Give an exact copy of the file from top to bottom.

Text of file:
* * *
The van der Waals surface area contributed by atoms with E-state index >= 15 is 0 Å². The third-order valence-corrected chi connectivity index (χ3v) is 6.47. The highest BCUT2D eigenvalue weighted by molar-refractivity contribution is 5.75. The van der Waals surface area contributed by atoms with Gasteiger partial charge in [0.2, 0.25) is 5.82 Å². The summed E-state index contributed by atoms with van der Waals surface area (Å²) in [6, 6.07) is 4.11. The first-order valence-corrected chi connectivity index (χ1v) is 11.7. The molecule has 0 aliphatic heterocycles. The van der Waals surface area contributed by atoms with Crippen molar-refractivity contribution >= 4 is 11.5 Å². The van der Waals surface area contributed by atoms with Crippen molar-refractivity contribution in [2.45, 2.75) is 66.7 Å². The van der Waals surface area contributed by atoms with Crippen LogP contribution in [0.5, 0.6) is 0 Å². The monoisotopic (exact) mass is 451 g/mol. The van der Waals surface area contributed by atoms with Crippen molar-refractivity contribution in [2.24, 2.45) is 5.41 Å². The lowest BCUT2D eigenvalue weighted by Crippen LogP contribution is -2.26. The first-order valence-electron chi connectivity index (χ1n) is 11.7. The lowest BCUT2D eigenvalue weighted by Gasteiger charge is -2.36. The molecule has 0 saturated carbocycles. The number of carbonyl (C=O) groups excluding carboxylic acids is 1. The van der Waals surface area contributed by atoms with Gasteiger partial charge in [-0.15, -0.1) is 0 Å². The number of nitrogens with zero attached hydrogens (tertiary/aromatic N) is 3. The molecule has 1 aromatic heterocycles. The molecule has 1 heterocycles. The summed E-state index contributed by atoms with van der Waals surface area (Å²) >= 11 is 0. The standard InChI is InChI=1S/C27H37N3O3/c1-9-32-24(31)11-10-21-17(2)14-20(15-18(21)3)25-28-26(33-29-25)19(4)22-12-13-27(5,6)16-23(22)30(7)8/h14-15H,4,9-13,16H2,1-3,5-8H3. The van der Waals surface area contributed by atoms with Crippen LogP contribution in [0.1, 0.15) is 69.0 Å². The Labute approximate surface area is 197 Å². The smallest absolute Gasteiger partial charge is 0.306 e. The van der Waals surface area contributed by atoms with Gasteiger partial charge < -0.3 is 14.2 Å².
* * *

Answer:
The van der Waals surface area contributed by atoms with E-state index >= 15 is 0 Å². The third-order valence-corrected chi connectivity index (χ3v) is 6.47. The highest BCUT2D eigenvalue weighted by molar-refractivity contribution is 5.75. The van der Waals surface area contributed by atoms with Gasteiger partial charge in [0.2, 0.25) is 5.82 Å². The summed E-state index contributed by atoms with van der Waals surface area (Å²) in [6, 6.07) is 4.11. The first-order valence-corrected chi connectivity index (χ1v) is 11.7. The molecule has 0 aliphatic heterocycles. The van der Waals surface area contributed by atoms with Crippen molar-refractivity contribution >= 4 is 11.5 Å². The van der Waals surface area contributed by atoms with Crippen molar-refractivity contribution in [2.45, 2.75) is 66.7 Å². The van der Waals surface area contributed by atoms with Crippen LogP contribution in [0.5, 0.6) is 0 Å². The monoisotopic (exact) mass is 451 g/mol. The van der Waals surface area contributed by atoms with Crippen molar-refractivity contribution in [2.24, 2.45) is 5.41 Å². The lowest BCUT2D eigenvalue weighted by Crippen LogP contribution is -2.26. The first-order valence-electron chi connectivity index (χ1n) is 11.7. The lowest BCUT2D eigenvalue weighted by Gasteiger charge is -2.36. The molecule has 0 saturated carbocycles. The number of carbonyl (C=O) groups excluding carboxylic acids is 1. The van der Waals surface area contributed by atoms with Gasteiger partial charge in [-0.15, -0.1) is 0 Å². The number of nitrogens with zero attached hydrogens (tertiary/aromatic N) is 3. The molecule has 1 aromatic heterocycles. The molecule has 1 heterocycles. The summed E-state index contributed by atoms with van der Waals surface area (Å²) >= 11 is 0. The standard InChI is InChI=1S/C27H37N3O3/c1-9-32-24(31)11-10-21-17(2)14-20(15-18(21)3)25-28-26(33-29-25)19(4)22-12-13-27(5,6)16-23(22)30(7)8/h14-15H,4,9-13,16H2,1-3,5-8H3. The van der Waals surface area contributed by atoms with Crippen LogP contribution in [0.1, 0.15) is 69.0 Å². The Labute approximate surface area is 197 Å². The smallest absolute Gasteiger partial charge is 0.306 e. The van der Waals surface area contributed by atoms with Gasteiger partial charge < -0.3 is 14.2 Å².